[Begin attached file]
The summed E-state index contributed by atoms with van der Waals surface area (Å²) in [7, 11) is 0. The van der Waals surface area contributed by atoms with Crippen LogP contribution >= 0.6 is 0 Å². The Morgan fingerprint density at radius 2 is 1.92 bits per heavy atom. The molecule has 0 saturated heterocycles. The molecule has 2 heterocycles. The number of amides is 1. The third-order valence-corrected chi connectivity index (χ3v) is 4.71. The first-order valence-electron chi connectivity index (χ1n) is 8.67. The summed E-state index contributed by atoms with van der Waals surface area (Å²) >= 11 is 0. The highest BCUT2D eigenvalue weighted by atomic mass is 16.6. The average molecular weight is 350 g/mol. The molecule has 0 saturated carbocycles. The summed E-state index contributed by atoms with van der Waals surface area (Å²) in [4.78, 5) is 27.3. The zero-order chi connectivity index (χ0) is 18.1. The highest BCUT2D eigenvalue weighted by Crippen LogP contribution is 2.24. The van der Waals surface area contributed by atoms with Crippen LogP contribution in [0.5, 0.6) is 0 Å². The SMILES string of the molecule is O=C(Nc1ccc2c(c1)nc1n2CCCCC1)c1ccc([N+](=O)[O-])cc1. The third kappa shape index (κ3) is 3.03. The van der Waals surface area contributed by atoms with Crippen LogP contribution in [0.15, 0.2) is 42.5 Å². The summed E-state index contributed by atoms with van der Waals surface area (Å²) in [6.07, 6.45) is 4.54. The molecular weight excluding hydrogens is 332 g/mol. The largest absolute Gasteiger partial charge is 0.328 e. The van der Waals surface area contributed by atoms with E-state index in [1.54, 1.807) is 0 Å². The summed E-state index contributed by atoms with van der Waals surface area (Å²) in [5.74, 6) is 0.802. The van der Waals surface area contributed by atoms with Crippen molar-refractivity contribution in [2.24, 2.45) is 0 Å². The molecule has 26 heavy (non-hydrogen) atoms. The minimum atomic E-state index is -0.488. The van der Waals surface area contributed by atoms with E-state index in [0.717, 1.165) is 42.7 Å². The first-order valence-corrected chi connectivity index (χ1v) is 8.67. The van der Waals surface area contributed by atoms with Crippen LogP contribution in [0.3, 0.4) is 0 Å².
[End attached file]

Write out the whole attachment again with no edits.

The summed E-state index contributed by atoms with van der Waals surface area (Å²) in [7, 11) is 0. The van der Waals surface area contributed by atoms with Crippen LogP contribution >= 0.6 is 0 Å². The Morgan fingerprint density at radius 2 is 1.92 bits per heavy atom. The molecule has 0 saturated heterocycles. The molecule has 2 heterocycles. The number of amides is 1. The third-order valence-corrected chi connectivity index (χ3v) is 4.71. The first-order valence-electron chi connectivity index (χ1n) is 8.67. The summed E-state index contributed by atoms with van der Waals surface area (Å²) >= 11 is 0. The highest BCUT2D eigenvalue weighted by atomic mass is 16.6. The average molecular weight is 350 g/mol. The molecule has 0 saturated carbocycles. The summed E-state index contributed by atoms with van der Waals surface area (Å²) in [4.78, 5) is 27.3. The zero-order chi connectivity index (χ0) is 18.1. The highest BCUT2D eigenvalue weighted by Crippen LogP contribution is 2.24. The van der Waals surface area contributed by atoms with Crippen LogP contribution in [0.5, 0.6) is 0 Å². The SMILES string of the molecule is O=C(Nc1ccc2c(c1)nc1n2CCCCC1)c1ccc([N+](=O)[O-])cc1. The third kappa shape index (κ3) is 3.03. The van der Waals surface area contributed by atoms with Crippen LogP contribution in [0.15, 0.2) is 42.5 Å². The summed E-state index contributed by atoms with van der Waals surface area (Å²) in [6.07, 6.45) is 4.54. The molecular weight excluding hydrogens is 332 g/mol. The largest absolute Gasteiger partial charge is 0.328 e. The van der Waals surface area contributed by atoms with E-state index in [1.54, 1.807) is 0 Å². The summed E-state index contributed by atoms with van der Waals surface area (Å²) in [5.74, 6) is 0.802. The van der Waals surface area contributed by atoms with Crippen molar-refractivity contribution in [2.24, 2.45) is 0 Å². The molecule has 26 heavy (non-hydrogen) atoms. The minimum atomic E-state index is -0.488. The van der Waals surface area contributed by atoms with E-state index in [0.717, 1.165) is 42.7 Å². The first-order valence-corrected chi connectivity index (χ1v) is 8.67. The van der Waals surface area contributed by atoms with Crippen LogP contribution in [0.3, 0.4) is 0 Å².